The De Stijl movement was launched in Leiden exactly one hundred years ago. The Netherlands is poised to mark the centenary in 2017 with a year-long programme of events under the title Mondrian to Dutch Design. 100 years of De Stijl. Piet Mondrian is among the best-known artists involved in this international art movement. As the home both of the greatest Mondrian collection on Earth and of one of the world’s major De Stijl collections, the Gemeentemuseum will be at the forefront of festivities in 2017. Among other things, it plans to take the unprecedented and unique step of presenting its entire Mondrian collection – no fewer than 300 works – in a single, great retrospective. Come to The Hague and explore the life and work of Piet Mondrian and De Stijl as you’ve never experienced it before.
Piet Mondrian is perhaps the greatest modern artist who ever lived. Born in the Netherlands, he produced abstract paintings that took the world by storm. But his renowned abstractionism was not an overnight development. He started by painting lush green landscapes full of cows, drainage ditches and farmsteads. The skies and dunes of Zeeland prompted him to use dazzling colours and loose brushwork. Theosophy inspired other-worldly flowers and female figures. And his encounter with the Parisian avant-garde led to a more Cubist idiom. Place the glowing pictures of windmills, the colourful polder landscapes and the angular apple trees in chronological order and what you see is not only Mondrian’s personal artistic development, but the entire history of modern art unfolding before your very eyes.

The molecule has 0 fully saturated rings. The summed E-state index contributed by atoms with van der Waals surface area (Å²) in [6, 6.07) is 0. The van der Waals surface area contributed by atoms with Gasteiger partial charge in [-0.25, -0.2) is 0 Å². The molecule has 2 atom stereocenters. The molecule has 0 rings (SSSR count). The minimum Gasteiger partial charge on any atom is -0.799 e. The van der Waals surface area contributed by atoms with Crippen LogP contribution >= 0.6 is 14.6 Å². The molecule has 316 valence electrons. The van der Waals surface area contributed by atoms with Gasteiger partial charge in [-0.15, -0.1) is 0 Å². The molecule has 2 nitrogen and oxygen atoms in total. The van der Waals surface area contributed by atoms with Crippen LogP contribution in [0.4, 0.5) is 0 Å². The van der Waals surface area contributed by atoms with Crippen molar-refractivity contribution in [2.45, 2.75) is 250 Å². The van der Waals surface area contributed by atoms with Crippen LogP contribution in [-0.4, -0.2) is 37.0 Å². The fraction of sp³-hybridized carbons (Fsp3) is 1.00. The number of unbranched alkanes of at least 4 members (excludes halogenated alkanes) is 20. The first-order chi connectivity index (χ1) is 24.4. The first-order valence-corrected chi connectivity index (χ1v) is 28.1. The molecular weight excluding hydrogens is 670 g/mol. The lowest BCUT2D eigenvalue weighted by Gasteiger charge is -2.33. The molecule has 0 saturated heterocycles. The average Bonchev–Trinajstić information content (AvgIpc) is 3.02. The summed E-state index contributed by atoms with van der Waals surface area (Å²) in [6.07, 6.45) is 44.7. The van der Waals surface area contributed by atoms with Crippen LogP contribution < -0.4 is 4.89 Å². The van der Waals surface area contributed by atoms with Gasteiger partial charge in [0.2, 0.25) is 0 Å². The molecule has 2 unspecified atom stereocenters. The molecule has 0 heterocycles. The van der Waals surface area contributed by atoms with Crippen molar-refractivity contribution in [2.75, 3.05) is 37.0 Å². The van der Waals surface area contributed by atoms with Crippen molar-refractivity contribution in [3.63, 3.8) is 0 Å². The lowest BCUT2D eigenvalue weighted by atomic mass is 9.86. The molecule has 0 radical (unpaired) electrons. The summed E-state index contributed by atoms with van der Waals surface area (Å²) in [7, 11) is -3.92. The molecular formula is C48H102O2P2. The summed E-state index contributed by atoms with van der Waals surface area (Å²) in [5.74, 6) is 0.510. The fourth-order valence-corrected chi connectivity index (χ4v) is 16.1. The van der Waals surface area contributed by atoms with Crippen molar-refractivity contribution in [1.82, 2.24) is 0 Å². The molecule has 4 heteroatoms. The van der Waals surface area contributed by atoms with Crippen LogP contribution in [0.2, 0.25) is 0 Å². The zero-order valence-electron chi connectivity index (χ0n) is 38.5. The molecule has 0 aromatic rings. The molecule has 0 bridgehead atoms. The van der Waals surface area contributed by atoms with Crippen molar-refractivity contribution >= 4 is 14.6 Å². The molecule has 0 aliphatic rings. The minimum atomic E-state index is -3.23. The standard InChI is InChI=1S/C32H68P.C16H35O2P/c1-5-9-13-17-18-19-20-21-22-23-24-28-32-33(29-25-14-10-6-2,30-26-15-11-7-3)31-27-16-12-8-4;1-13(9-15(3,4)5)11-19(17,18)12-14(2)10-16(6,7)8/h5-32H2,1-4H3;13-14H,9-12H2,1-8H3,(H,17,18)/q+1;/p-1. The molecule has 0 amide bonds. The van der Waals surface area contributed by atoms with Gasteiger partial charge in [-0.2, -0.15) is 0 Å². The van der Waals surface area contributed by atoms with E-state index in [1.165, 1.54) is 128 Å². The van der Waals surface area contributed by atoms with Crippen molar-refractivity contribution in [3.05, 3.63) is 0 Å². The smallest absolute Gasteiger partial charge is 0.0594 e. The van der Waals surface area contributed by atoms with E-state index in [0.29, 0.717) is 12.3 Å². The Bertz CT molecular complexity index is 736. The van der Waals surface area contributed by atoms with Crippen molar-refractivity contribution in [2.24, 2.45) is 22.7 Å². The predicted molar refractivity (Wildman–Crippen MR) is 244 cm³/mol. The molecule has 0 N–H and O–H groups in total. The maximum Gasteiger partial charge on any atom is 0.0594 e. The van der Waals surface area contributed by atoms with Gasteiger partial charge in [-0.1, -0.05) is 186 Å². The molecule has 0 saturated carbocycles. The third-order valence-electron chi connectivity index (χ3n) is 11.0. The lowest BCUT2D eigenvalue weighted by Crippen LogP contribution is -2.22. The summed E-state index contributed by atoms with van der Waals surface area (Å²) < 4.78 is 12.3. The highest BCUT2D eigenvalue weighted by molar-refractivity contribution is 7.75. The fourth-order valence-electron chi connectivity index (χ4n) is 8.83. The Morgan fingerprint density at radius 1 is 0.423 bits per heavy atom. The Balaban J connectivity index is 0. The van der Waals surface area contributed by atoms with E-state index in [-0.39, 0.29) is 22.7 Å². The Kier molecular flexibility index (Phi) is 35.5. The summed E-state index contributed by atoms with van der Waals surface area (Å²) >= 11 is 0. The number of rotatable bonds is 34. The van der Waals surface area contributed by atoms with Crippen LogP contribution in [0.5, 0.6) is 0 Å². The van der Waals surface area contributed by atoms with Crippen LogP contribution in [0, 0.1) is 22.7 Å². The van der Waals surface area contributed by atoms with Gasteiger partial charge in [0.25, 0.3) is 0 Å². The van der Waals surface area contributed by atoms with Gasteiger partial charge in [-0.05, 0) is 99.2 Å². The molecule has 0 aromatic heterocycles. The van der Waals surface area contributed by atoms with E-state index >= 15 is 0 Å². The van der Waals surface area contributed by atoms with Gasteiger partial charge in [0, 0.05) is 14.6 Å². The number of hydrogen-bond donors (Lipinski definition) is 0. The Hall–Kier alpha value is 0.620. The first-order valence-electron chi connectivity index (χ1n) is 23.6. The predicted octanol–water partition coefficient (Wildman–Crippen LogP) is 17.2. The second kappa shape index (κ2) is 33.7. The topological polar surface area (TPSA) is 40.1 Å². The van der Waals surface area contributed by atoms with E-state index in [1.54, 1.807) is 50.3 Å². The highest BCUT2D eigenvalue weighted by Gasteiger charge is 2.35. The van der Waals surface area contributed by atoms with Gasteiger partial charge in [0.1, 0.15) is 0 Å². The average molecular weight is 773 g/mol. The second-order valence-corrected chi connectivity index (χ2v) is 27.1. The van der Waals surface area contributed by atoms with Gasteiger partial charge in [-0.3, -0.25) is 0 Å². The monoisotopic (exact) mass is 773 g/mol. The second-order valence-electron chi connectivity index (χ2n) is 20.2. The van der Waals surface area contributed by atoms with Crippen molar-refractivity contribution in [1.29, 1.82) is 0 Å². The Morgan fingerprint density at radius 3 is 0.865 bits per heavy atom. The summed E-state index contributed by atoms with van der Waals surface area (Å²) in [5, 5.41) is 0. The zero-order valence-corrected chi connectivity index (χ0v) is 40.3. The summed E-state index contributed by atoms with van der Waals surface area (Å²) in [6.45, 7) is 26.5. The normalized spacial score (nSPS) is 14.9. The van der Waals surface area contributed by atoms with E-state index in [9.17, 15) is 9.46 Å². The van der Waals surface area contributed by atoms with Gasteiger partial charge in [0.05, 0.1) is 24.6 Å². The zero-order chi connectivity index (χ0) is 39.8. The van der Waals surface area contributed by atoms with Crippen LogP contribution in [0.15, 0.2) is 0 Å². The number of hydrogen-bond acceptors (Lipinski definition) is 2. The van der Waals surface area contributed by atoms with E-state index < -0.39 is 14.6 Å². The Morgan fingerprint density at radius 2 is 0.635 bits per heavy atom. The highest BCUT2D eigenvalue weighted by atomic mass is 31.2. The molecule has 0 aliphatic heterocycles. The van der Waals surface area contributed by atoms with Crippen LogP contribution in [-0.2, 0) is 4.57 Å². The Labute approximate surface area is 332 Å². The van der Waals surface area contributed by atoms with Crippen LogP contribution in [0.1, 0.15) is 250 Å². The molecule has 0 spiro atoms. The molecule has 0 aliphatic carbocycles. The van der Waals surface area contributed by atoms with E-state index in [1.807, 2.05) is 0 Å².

In 1917, Theo van Doesburg launched a magazine called ‘De Stijl’. It was intended to provide a platform for the ideas of avant-garde artists, designers and architects. In next to no time, it attracted contributors of the calibre of Gerrit Rietveld, Bart van der Leck and Vilmos Huszár. Piet Mondrian was also involved. His abstract paintings, with their primary colour planes and black lines on a white ground, quickly became world-famous and a guiding light for the movement. The De Stijl artists were so full of their new artistic ideas that they believed they could modernise their entire world. From the chairs people sat on to the houses they lived in, and even the towns and cities they built. De Stijl expanded to become an international movement comparable to the later Bauhaus.
These two avant-garde movements have had an enormous influence on the appearance of the world around us. Then and now. De Stijl was about more than just painting. By applying its signature palette of primary colours, abstract visual idiom and emphasis on horizontal and vertical lines to architecture, interior design, furniture, fashion and advertising, the movement aimed to achieve a better and more modern society. Famous examples are Gerrit Rietveld’s Red and Blue chair, the fitted kitchens that Piet Zwart designed for Bruynzeel, Jan Wils’ Papaverhof housing complex, and Jan Duiker’s Nirwana apartment block in The Hague. De Stijl designs still crop up everywhere in the contemporary Dutch street scene. Not just that, but their formal idiom and philosophy are part of the very DNA of today’s world-famous Dutch Design movement.
For more information on the Mondrian to Dutch Design 2017 centenary year and associated events at the Gemeentemuseum Den Haag, contact: